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Test Website Speed, Improve Results with 3 Free Tools

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Publishers who test website speed on a regular basis will build audience by making it as fast as possible for desktop, tablet and mobile devices.

Website speed is especially important for mobile devices because they operate on slower networks than desktop broadband access.

Testing website speed is an important task for publishers. Internet users have a high expectation of visiting a site that loads quickly.

If it doesn’t load quickly, they don’t hesitate to go somewhere else for what they want. And with a massive amount of content online, they usually have plenty of options.

Analytic data since the beginning of browsers has proven this simple fact.

Research from Google found that even a delay of 100 to 300 milliseconds is perceptible to a site visitor.

“Beyond 1000 milliseconds (1 second), users lose focus on the task they are performing,” Google says.

Visitors are more likely to make a return visit, share pages via social media and click on more pages while visiting if the site is quick.

Website speed is often a matter of opinion — some people claim their site is fast when in fact it is not — so it makes sense to use tools that provide a comparison with other sites with objective data.

Three free online tools provide testing that scores a site based on speed. They also offer useful insights about how to improve performance at the same time.

Although search engines will list more than three, these tools dominate the crowd and are likely to stay around for a while.

PageSpeed test

PageSpeed provides the least information, but it is a useful source of mobile performance.

PageSpeed Insights

PageSpeed is the most popular speed tool online because it was developed by Google. When Google develops something, it gets a lot of attention and distribution.

Just like the Google search engine, PageSpeed has a simple interface. Enter the site address in the box and click on submit.

On the resulting page, first note two tabs right below the address box.

The first one is the mobile results because Google is emphasizing mobile development these days. It provides two different scores — one for speed and the other for user experience.

The second tab contains a desktop score. It provides just one overall number.

Some of the most common recommendations include:

  1. Defer the loading of javascripts.
  2. Reduce the file size of images.
  3. Minify (remove spacing) from stylesheets, javascripts and HTML.

Pingdom Tools

Pingdom has captured a niche dedicated to tracking server performance. It provides reports on server response time and automated alerts via email or text messages when servers go down.

Its speed report provides much more detail than the one from Google including:

  1. An overview score, the number of files downloaded, the time it took to deliver the page and the size of the page in kilobytes.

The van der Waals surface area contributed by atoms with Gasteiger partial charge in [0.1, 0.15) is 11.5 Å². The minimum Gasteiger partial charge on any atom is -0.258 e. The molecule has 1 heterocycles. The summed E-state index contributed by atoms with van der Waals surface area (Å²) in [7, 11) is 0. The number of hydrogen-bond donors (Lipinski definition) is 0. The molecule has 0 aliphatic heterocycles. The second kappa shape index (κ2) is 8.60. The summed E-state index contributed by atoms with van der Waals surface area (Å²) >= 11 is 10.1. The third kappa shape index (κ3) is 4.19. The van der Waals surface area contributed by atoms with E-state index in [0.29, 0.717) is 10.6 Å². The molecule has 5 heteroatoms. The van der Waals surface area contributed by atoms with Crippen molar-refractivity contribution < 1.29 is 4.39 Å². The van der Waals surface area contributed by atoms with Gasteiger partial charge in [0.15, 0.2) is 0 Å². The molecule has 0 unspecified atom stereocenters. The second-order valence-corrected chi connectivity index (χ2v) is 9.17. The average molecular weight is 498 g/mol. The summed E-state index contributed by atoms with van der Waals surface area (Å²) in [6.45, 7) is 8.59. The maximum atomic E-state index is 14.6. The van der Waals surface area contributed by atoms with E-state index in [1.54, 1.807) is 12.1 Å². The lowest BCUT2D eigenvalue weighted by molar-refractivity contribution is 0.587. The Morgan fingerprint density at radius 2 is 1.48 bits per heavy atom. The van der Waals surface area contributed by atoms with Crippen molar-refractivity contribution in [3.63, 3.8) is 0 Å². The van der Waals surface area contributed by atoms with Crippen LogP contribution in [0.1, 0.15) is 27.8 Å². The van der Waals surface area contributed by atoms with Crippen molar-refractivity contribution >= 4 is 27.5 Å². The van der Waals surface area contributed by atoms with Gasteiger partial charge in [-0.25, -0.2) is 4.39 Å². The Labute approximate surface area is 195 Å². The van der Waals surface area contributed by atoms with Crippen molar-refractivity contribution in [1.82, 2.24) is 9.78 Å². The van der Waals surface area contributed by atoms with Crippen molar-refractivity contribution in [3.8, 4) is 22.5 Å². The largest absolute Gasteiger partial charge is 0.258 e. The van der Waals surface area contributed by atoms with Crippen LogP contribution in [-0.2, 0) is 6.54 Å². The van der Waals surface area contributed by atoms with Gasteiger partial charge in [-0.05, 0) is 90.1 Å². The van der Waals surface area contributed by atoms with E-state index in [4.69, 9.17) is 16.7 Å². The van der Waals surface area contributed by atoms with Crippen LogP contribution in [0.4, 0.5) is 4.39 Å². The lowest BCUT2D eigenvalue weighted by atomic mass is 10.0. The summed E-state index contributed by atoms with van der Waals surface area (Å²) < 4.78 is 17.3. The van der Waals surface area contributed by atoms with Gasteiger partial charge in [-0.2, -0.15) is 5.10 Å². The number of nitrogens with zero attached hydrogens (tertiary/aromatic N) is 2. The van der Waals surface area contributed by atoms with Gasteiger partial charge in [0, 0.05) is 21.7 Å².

2. A waterfall on the first page of the report showing each and every file used to display the page, the size of the file and how long it takes to download it.
  3. A performance grade based on about a dozen different standards.
  4. A page analysis breaking down every element of the page into a set of categories, such as scripts, images and HTML.
  5. A history of the page performance if it has been analyzed in the past.


This site provides reports using the same analytical engine as Google’s PageSpeed.

But it provides different scores as well as some data that is similar to Pingdom. The site provides both a percentage grade and an alphabetical grade from A to E.

This test delivers the most information of the three sites as well as the most tips on how to improve performance.

GTmetrix site speed test

GTmetrix provides the most information and recommendations about site speed.

Putting the Results Together

Each of the three products has different strengths and weaknesses. It is best to use all three of them to gain different insights into how to improve site performance.

Be aware of the fact that they might provide recommendations that can’t be done for one reason or another.

It’s also possible to spend too much time trying to improve results. So focus on the most important recommendations with the highest or quickest paybacks.

2 Responses to “Test Website Speed, Improve Results with 3 Free Tools”

  1. Drago - Raleigh Durham SEO Web Designer Says:

    Good advice! With the google “speed” update that’s coming in July, we should all do our best to make sure our websites load as fast as possible. GTMetrix has been a great tool for us. Specifically, the waterfall feature has helped up the most to identify various issues. Cheers!

  2. Scott Bateman Says:

    I use the waterfall feature as well, especially for the first .html download speed as well as the size and speed of images and scripts. Thanks for the comment!

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